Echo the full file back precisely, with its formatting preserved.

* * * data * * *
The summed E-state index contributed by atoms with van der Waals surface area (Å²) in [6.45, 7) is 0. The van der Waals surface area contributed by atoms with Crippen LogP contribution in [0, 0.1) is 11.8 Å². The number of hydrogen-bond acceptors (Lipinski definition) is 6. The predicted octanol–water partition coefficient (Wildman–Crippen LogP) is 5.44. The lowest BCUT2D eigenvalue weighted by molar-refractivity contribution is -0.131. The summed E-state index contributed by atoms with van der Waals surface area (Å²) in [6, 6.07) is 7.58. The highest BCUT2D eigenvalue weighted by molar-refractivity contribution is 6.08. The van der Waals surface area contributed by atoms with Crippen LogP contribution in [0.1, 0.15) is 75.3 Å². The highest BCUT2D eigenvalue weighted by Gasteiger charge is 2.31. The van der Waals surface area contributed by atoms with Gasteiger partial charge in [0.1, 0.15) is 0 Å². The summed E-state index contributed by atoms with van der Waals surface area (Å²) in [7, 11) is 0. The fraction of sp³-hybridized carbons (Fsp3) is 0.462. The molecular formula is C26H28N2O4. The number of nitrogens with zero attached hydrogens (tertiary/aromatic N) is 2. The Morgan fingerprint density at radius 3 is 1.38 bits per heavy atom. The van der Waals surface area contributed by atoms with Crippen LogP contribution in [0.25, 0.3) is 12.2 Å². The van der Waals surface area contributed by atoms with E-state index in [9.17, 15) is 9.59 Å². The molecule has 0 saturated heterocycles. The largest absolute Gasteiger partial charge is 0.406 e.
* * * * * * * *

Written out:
The summed E-state index contributed by atoms with van der Waals surface area (Å²) in [6.45, 7) is 0. The van der Waals surface area contributed by atoms with Crippen LogP contribution in [0, 0.1) is 11.8 Å². The number of hydrogen-bond acceptors (Lipinski definition) is 6. The predicted octanol–water partition coefficient (Wildman–Crippen LogP) is 5.44. The lowest BCUT2D eigenvalue weighted by molar-refractivity contribution is -0.131. The summed E-state index contributed by atoms with van der Waals surface area (Å²) in [6, 6.07) is 7.58. The highest BCUT2D eigenvalue weighted by molar-refractivity contribution is 6.08. The van der Waals surface area contributed by atoms with Crippen LogP contribution in [0.1, 0.15) is 75.3 Å². The highest BCUT2D eigenvalue weighted by Gasteiger charge is 2.31. The van der Waals surface area contributed by atoms with Gasteiger partial charge in [0.1, 0.15) is 0 Å². The summed E-state index contributed by atoms with van der Waals surface area (Å²) in [7, 11) is 0. The fraction of sp³-hybridized carbons (Fsp3) is 0.462. The molecular formula is C26H28N2O4. The number of nitrogens with zero attached hydrogens (tertiary/aromatic N) is 2. The Morgan fingerprint density at radius 3 is 1.38 bits per heavy atom. The van der Waals surface area contributed by atoms with Crippen LogP contribution in [0.25, 0.3) is 12.2 Å². The van der Waals surface area contributed by atoms with E-state index in [9.17, 15) is 9.59 Å². The molecule has 0 saturated heterocycles. The largest absolute Gasteiger partial charge is 0.406 e.